By emphasizing the love between Sun Yat-sen and Soong Ching-ling, Ruo showed us the human side of this universally revered modern Chinese leader. Writer Lindsley Miyoshi has quoted the composer as saying that the opera is “about four kinds of love.” It speaks of affection between friends, between parents and children, between lovers, and between patriots and their country.
In light of the 2012 half-centenary of the premiere in the newly re-built Coventry Cathedral of Benjamin Britten’s War Requiem, the 2013 centennial celebrations of the composer’s own birth, and this year’s commemorations of the commencement of WW1, it is perhaps not surprising that the War Requiem - a work which was long in gestation and which might be seen as a summation of the composer’s musical, political and personal concerns - has been fairly frequently programmed of late. And, given the large, multifarious forces required, the potent juxtaposition of searing English poetry and liturgical Latin, and the profound resonances of the circumstances of the work’s commission and premiere, it would be hard to find a performance, as William Mann declared following the premiere, which was not a ‘momentous occasion’.
Santa Fe opera has presented Carmen in various productions since 1961. This year’s version by Stephen Lawless takes place during the recent past in Northern Mexico near the United States border. The performance on August 6, 2014, featured Ana Maria Martinez as a monumentally sexy Gypsy who was part of a drug smuggling group.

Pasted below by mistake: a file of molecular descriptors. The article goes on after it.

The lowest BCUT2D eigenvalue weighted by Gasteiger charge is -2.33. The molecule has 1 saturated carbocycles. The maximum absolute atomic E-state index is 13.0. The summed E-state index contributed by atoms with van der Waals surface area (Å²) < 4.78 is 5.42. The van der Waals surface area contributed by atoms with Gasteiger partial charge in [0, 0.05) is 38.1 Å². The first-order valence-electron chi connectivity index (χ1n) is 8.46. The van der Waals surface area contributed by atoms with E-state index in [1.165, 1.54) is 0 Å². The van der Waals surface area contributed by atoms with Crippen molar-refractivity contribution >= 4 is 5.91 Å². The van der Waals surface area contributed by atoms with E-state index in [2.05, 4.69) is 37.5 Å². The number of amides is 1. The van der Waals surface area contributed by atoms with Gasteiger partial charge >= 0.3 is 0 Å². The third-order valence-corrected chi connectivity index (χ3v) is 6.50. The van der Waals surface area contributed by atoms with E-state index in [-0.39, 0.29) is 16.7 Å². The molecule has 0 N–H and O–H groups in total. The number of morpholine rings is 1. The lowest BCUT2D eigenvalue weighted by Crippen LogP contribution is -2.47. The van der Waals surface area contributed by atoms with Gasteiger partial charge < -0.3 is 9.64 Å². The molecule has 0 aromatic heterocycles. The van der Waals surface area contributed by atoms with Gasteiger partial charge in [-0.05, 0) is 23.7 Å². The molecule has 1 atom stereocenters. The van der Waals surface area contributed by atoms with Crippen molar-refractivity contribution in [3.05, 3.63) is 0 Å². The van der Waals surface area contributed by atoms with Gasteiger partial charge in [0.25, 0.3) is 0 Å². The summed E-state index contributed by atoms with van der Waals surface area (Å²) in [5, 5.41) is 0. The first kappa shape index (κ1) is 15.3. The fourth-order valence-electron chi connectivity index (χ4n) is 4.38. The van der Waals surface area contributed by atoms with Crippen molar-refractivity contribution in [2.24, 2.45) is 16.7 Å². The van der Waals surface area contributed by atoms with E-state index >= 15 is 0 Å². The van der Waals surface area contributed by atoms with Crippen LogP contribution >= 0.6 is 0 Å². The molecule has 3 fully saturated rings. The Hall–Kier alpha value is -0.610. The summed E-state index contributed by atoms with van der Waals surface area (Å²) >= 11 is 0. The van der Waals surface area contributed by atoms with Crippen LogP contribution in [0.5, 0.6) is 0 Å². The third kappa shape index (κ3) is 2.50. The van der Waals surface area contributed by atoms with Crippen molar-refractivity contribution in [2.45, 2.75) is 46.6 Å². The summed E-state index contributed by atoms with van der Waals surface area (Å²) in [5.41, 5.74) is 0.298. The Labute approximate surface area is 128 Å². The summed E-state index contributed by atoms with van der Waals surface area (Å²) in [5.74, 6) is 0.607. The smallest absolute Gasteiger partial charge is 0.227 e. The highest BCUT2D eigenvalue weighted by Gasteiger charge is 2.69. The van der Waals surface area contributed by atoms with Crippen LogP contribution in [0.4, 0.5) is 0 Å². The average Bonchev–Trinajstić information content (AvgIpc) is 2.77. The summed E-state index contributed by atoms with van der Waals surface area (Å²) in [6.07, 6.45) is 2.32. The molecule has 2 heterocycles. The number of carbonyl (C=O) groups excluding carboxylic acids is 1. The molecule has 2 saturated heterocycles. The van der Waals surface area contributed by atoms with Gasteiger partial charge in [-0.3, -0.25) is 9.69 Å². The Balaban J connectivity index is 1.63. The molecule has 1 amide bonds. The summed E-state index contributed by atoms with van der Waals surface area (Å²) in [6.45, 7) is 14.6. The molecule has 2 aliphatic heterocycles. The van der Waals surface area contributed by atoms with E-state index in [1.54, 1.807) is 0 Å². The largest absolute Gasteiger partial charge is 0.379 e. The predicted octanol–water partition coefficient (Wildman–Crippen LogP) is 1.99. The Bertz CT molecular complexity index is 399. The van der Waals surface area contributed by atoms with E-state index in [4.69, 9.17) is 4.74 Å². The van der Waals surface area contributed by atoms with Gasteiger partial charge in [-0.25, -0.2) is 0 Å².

Sir Mark Elder and the Hallé Orchestra persuasively balanced passion and poetry in this absorbing Promenade concert. Elder’s tempi were fairly relaxed but the result was spaciousness rather than ponderousness, with phrases given breadth and substance, and rich orchestral colours permitted to make startling dramatic impact.
Although far from perfect, the performance of Berio’s Sinfonia in the first half of this concert was certainly its high-point; indeed, I rather wish that I had left at the interval, given the tedium induced by Shostakovich’s interminable Fourth Symphony. Still, such was the programme Semyon Bychkov had been intended to conduct. Alas, illness had forced him to withdraw, to be replaced at short notice by Vasily Petrenko.
Handel's Rinaldo was first performed in 1711 at London's King's Theatre. Handel's first opera for London was designed to delight and entertain, combining good tunes, great singing with a rollicking good story. Robert Carsen's 2011 production of the opera for Glyndebourne reflected this with its tongue-in-cheek Harry Potter meets St Trinian's staging.
In 1983, Karita Mattila was the first singer to win the Cardiff Singer of the World competition.
She has been before the public now for nearly thirty years, a tidy career. She is still beautiful, and so is her voice, floods of burnished silver at the top where it can ring bell-clear and sky-silver as a moonlit Finnish winter, her sensuous chest voice deep as spring-fed wells. There are rough patches in her voice’s silvery upward stretch that may have been due to dry Stern Hall on a cold winter’s night or to too much Puccini, for whose she has lately developed an unsuitable penchant. She is a natural actress, though, and the small poetic pictures of art song suit her as well as peasant girls like Jenufa or desperate housewives like Fidelio. She has, at last, taken up Matter Makropoulos (in San Francisco), an opera she was born to grace, and New York eagerly awaits her performances in that work at the Met in late Spring.
In the meantime, on December 10, we had a recital that, in the manner traditional with this singer, featured four sets of songs unfamiliar from previous Carnegie appearances, one of them contemporary and Finnish, plus two spectacular gowns and the encore of a Broadway standard. At her first lieder concert here, I well remember, she concluded, courtesy of West Side Story, “Good night, good night, and when you go to sleep, dream of me!” and we all did.